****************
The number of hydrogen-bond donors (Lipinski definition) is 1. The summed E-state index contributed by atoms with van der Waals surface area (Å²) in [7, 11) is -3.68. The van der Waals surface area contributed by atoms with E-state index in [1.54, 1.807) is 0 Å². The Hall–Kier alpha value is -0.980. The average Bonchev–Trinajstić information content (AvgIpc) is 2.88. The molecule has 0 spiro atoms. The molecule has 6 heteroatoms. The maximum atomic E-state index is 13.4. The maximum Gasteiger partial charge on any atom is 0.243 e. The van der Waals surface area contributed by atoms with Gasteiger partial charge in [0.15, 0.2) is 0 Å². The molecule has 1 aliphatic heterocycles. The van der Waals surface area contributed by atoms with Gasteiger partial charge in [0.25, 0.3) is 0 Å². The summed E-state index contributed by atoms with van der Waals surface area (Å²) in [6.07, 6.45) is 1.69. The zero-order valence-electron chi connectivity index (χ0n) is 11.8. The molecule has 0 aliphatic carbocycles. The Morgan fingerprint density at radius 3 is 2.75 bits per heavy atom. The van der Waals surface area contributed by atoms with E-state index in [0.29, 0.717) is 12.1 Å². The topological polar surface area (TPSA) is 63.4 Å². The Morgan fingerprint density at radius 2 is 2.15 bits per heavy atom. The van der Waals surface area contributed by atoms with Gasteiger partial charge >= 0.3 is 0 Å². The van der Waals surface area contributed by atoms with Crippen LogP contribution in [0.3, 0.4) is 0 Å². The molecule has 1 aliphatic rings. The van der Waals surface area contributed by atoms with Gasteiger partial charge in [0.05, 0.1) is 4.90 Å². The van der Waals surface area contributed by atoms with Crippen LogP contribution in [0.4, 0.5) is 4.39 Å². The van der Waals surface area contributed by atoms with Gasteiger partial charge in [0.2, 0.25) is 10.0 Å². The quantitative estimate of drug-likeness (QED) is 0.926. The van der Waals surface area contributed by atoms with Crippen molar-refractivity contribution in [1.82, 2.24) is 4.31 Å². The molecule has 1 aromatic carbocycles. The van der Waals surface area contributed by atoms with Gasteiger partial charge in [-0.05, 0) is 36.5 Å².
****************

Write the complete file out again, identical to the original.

The number of hydrogen-bond donors (Lipinski definition) is 1. The summed E-state index contributed by atoms with van der Waals surface area (Å²) in [7, 11) is -3.68. The van der Waals surface area contributed by atoms with E-state index in [1.54, 1.807) is 0 Å². The Hall–Kier alpha value is -0.980. The average Bonchev–Trinajstić information content (AvgIpc) is 2.88. The molecule has 0 spiro atoms. The molecule has 6 heteroatoms. The maximum atomic E-state index is 13.4. The maximum Gasteiger partial charge on any atom is 0.243 e. The van der Waals surface area contributed by atoms with Gasteiger partial charge in [0.15, 0.2) is 0 Å². The molecule has 1 aliphatic heterocycles. The van der Waals surface area contributed by atoms with Gasteiger partial charge in [0.25, 0.3) is 0 Å². The summed E-state index contributed by atoms with van der Waals surface area (Å²) in [6.07, 6.45) is 1.69. The zero-order valence-electron chi connectivity index (χ0n) is 11.8. The molecule has 0 aliphatic carbocycles. The Morgan fingerprint density at radius 3 is 2.75 bits per heavy atom. The van der Waals surface area contributed by atoms with E-state index in [0.29, 0.717) is 12.1 Å². The topological polar surface area (TPSA) is 63.4 Å². The Morgan fingerprint density at radius 2 is 2.15 bits per heavy atom. The van der Waals surface area contributed by atoms with Gasteiger partial charge >= 0.3 is 0 Å². The van der Waals surface area contributed by atoms with Crippen LogP contribution in [0.3, 0.4) is 0 Å². The molecule has 1 aliphatic rings. The van der Waals surface area contributed by atoms with Gasteiger partial charge in [0.05, 0.1) is 4.90 Å². The van der Waals surface area contributed by atoms with Crippen LogP contribution in [0.4, 0.5) is 4.39 Å². The van der Waals surface area contributed by atoms with Gasteiger partial charge in [0.2, 0.25) is 10.0 Å². The quantitative estimate of drug-likeness (QED) is 0.926. The van der Waals surface area contributed by atoms with Crippen molar-refractivity contribution in [1.82, 2.24) is 4.31 Å². The molecule has 1 aromatic carbocycles. The van der Waals surface area contributed by atoms with Gasteiger partial charge in [-0.05, 0) is 36.5 Å².